general health


red bump, a scaly patch, or a sore that heals and then re-opens. SCC tends to form on skin that gets frequent sun exposure, such as the rim of the ear, face, neck, arms, chest and back. With early detection, SCC can be readily treated, but if allowed to grow larger, a SCC can grow deep in the skin and cause tissue damage and disfigurement. It’s never too late to begin protecting yourself from skin cancer. Clothing is your first line of defense against the sun’s harmful ultraviolet (UV) rays, which cause most skin cancers. The more skin you cover, the better. Long sleeves, long pants, a broad-brimmed hat, and UV-blocking sunglasses protect you most effectively. Other parts of a complete sun protection regimen should include: ➧ Seeking the shade – especially between 10 a.m. and 4 p.m. ➧ Do not burn. Use a broad-spectrum (UVA/UVB) sunscreen with a minimum of SPF 15 every day. For extended outdoor activities, use a water-resistant, broad-spectrum sunscreen with an SPF of 30 or higher. Apply sunscreen 30 minutes before going outside, and reapply every two hours or immediately after swimming or excessive sweating. ➧ Avoid tanning and UV tanning beds. ➧ Keep newborns out of the sun. Sunscreen should be used on babies over the age of six months. ➧ Examine your skin head-to-toe every month. Be sure to check your skin thoroughly, even the places that never see the sun. Check your scalp, your nails, and the bottoms of your feet, where it might be easy to overlook moles. Get to know your skin, and know what’s normal for you – and what’s different. ➧ See your physician every year for a professional skin exam. However, if you notice a spot or mole that’s different from others, or that changes, itches or bleeds, make an appointment to see a dermatologist right away. The dermatologists at Georgia Dermatology & Skin Cancer Center in Conyers specialize in treating all types of skin disorders, including skin cancers. Call 770-785-SKIN (7546) today for an appointment, and protect your skin for life.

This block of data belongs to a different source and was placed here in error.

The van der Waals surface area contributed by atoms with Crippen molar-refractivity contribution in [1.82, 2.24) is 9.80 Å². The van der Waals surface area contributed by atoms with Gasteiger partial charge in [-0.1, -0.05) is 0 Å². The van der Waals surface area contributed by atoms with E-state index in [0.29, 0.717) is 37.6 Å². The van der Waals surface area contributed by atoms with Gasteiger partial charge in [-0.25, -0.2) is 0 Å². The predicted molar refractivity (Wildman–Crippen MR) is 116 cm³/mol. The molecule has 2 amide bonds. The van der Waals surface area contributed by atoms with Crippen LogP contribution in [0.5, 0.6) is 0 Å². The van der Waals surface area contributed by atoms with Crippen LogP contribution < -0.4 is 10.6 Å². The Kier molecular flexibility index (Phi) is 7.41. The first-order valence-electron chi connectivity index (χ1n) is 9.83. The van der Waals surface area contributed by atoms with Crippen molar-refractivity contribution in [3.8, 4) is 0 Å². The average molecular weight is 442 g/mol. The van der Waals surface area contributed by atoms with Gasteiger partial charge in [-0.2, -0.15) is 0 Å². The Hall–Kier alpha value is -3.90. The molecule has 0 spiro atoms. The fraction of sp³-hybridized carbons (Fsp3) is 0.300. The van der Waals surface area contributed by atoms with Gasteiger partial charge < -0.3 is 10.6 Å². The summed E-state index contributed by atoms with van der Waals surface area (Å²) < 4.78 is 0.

Dr. Kathleen Lambert

Dr. Sherine Thomas

We salute the strength of ADVANCED and courage THE LATEST RESEARCH TREATMENTS all Rockdale County cancer survivors


Key Colorectal Cancer Facts • 2nd leading cause of death among men and women in the US. • In 2016 an estimated 3,980 new cases were diagnosed in Georgia. • Early detection is key; when caught in the beginning stages, it is highly treatable. • Beginning at age 50, screening is recommended for men and women who are at average risk. • Before age 50, screening is recommended for individuals at higher risk due to family history or certain medical conditions. • A diet rich in vegetables, legumes and whole grains and limited in processed and red meat has been correlated with a lower risk of colorectal cancer.

Be Proactive Georgia Cancer Specialists is a national leader in advanced cancer treatment and research. The Cancer Answer® is patient-focused care anchored by prevention, early detection, advanced treatment, clinical research and compassionate caregivers.

Rockdale Office: (770) 760-9949 1501 Milstead Road, Suite 110, Conyers, GA 30012

gacancer.com 18 HEALTHY IN NEWTON | SPRING 2017

Dr. Kathleen Lambert • Dr. Sherine Thomas


general health


5 Simple Rules to Reduce Your Risk for

COLORECTAL CANCER By Kathleen Lambert, M.D.